High school in itself is a big change. Current eighth-graders that will be making that leap to freshman year in the fall will be adjusting both to a new school setting and also a new set of graduation pathways set to become the new standard with the class of 2023.

In with the new

The new pathways system, per materials from the Indiana Department of Education, will allow students to utilize alternative routes to their diploma that don’t exclusively involve passing the state’s standardized test.

As a result, students eyeing futures that involve vocational skills and certifications, as opposed to attending college, will be able to pursue those types of instruction during their high school years and receive credits that will allow them to graduate with their classmates.

Students will also be expected to demonstrate employability skills through work-, service- or project-based learning. These requirements, as explained by local guidance counselors, might be fulfilled through service projects, out-of-school employment and even involvement on a sports team.

“This is beneficial for students who don’t do so well on standardized tests,” Sarah Maynard, guidance counselor at Columbia City High School, said. “College isn’t for everybody, but we need to make sure each individual has a pathway for after high school.”

Sondra Cook, Churubusco High School guidance counselor, admitted that they don’t have concrete numbers yet, but she predicted that about 25 to 30 percent of Churubusco students will likely seek out those alternative routes. At Whitko Community Schools, director of curriculum Ward Lamon also estimated that about 30 percent of Whitko students would take advantage of these new work-based pathways as opposed to the traditional “graduation qualifying exam” route. CCHS principal Jennifer Reiff stated that she had an estimate of about 20 percent of students doing so.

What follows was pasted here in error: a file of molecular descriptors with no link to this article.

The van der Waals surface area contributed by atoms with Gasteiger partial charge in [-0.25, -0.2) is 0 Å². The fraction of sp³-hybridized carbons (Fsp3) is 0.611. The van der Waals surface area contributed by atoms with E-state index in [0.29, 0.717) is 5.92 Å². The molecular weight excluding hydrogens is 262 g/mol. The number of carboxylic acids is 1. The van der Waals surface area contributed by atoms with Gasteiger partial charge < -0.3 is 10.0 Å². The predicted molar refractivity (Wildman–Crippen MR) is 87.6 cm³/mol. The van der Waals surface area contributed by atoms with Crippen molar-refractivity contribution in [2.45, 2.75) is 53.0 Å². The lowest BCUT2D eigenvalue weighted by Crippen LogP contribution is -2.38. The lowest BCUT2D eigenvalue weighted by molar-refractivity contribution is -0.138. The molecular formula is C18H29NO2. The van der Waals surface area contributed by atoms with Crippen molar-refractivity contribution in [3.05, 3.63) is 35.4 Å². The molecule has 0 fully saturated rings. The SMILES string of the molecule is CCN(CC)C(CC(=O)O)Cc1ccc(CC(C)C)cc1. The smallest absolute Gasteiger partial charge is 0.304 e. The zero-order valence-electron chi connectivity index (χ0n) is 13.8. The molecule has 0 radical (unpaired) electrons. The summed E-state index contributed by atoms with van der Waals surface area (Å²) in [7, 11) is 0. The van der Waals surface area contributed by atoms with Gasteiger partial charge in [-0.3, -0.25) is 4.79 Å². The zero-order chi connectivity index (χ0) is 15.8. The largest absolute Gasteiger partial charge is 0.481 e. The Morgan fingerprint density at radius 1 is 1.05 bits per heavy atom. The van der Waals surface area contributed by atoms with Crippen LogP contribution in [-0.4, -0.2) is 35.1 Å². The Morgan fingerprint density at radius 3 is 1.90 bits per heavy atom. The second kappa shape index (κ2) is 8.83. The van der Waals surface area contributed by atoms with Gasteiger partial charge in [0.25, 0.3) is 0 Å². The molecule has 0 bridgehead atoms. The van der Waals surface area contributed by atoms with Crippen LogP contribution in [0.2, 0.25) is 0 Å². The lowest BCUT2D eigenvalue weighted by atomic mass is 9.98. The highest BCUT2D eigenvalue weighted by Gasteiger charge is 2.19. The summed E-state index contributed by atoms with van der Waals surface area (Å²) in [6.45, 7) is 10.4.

While these pathways may muster up enthusiasm for education in students not interested in the college-going mindset, Cook still has concerns about the finality of decisions these students are asked to make only halfway through their high-school career.

“I feel like the pathways are missing students who are not quite sure what they want to do by the end of high school,” Cook said. “Part of high school is trying to explore and figure out what you want to do. … They’re not bad students. They just don’t know what they want to do yet and they have to make a decision by 10th grade in order to graduate with a pathway.”

Plotting the new path

Educators have been preparing students for this new pathway system since word was handed down from the state about its implementation for the class of 2023. Teachers and counselors have already started conversations in the classroom to help students understand what to expect in high school and to encourage them to start exploring potential options on their own. Districts have also utilized family information sessions and documents sent home with students to outline the new requirements and answer questions.

Ahead of their arrival at the high school in the fall, eighth-graders at Indian Springs Middle School will be meeting with high school counselors, like Maynard, in February to pick out classes and start the process of determining the best pathway for them. Cook added that she has also met with all of the incoming freshmen to help set them up for success starting day one.

“It’s such a big change,” Cook said. “It’s confusing if you’re new to high school anyway, but even if you aren’t, it’s confusing because now it’s not just one thing. There are options and we’re making sure they’re aware of the options and what they need to do in high school to graduate.”